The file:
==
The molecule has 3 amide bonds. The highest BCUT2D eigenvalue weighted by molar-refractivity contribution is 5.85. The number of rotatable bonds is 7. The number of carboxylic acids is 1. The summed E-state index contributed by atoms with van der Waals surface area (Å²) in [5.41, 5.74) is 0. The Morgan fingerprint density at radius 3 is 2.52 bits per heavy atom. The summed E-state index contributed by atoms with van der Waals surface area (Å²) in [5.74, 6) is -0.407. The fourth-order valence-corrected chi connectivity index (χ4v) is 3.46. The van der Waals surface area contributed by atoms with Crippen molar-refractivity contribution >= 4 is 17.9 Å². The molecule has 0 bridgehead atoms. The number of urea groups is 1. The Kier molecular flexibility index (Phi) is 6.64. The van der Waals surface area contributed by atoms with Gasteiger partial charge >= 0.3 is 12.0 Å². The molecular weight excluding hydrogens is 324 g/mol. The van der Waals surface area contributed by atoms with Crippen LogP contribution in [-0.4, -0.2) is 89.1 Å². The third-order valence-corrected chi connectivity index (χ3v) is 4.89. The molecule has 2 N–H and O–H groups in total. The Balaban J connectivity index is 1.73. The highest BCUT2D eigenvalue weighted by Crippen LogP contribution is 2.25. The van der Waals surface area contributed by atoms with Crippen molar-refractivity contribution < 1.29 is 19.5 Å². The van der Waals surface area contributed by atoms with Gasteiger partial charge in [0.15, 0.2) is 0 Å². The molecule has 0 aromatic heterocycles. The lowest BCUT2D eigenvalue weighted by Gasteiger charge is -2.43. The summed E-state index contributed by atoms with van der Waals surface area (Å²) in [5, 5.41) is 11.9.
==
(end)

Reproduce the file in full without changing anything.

The molecule has 3 amide bonds. The highest BCUT2D eigenvalue weighted by molar-refractivity contribution is 5.85. The number of rotatable bonds is 7. The number of carboxylic acids is 1. The summed E-state index contributed by atoms with van der Waals surface area (Å²) in [5.41, 5.74) is 0. The Morgan fingerprint density at radius 3 is 2.52 bits per heavy atom. The summed E-state index contributed by atoms with van der Waals surface area (Å²) in [5.74, 6) is -0.407. The fourth-order valence-corrected chi connectivity index (χ4v) is 3.46. The van der Waals surface area contributed by atoms with Crippen molar-refractivity contribution >= 4 is 17.9 Å². The molecule has 0 bridgehead atoms. The number of urea groups is 1. The Kier molecular flexibility index (Phi) is 6.64. The van der Waals surface area contributed by atoms with Gasteiger partial charge >= 0.3 is 12.0 Å². The molecular weight excluding hydrogens is 324 g/mol. The van der Waals surface area contributed by atoms with Crippen LogP contribution in [-0.4, -0.2) is 89.1 Å². The third-order valence-corrected chi connectivity index (χ3v) is 4.89. The molecule has 2 N–H and O–H groups in total. The Balaban J connectivity index is 1.73. The highest BCUT2D eigenvalue weighted by Crippen LogP contribution is 2.25. The van der Waals surface area contributed by atoms with Crippen molar-refractivity contribution < 1.29 is 19.5 Å². The van der Waals surface area contributed by atoms with Gasteiger partial charge in [0.15, 0.2) is 0 Å². The molecule has 0 aromatic heterocycles. The lowest BCUT2D eigenvalue weighted by Gasteiger charge is -2.43. The summed E-state index contributed by atoms with van der Waals surface area (Å²) in [5, 5.41) is 11.9.